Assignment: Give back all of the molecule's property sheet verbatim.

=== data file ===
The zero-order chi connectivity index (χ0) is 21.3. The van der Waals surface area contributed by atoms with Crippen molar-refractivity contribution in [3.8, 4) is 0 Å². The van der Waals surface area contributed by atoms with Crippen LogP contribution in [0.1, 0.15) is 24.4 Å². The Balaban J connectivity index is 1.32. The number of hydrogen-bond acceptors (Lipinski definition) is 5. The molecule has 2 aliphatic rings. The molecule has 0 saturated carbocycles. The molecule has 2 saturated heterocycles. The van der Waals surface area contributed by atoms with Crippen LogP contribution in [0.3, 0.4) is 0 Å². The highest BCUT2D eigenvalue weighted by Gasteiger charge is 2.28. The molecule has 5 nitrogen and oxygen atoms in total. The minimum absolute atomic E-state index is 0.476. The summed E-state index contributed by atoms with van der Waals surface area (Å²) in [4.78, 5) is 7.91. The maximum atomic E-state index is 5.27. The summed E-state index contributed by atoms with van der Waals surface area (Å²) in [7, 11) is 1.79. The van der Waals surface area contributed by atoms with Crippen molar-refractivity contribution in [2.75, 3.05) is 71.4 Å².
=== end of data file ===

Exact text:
The zero-order chi connectivity index (χ0) is 21.3. The van der Waals surface area contributed by atoms with Crippen molar-refractivity contribution in [3.8, 4) is 0 Å². The van der Waals surface area contributed by atoms with Crippen LogP contribution in [0.1, 0.15) is 24.4 Å². The Balaban J connectivity index is 1.32. The number of hydrogen-bond acceptors (Lipinski definition) is 5. The molecule has 2 aliphatic rings. The molecule has 0 saturated carbocycles. The molecule has 2 saturated heterocycles. The van der Waals surface area contributed by atoms with Crippen LogP contribution in [0.3, 0.4) is 0 Å². The highest BCUT2D eigenvalue weighted by Gasteiger charge is 2.28. The molecule has 5 nitrogen and oxygen atoms in total. The minimum absolute atomic E-state index is 0.476. The summed E-state index contributed by atoms with van der Waals surface area (Å²) in [4.78, 5) is 7.91. The maximum atomic E-state index is 5.27. The summed E-state index contributed by atoms with van der Waals surface area (Å²) in [7, 11) is 1.79. The van der Waals surface area contributed by atoms with Crippen molar-refractivity contribution in [2.75, 3.05) is 71.4 Å².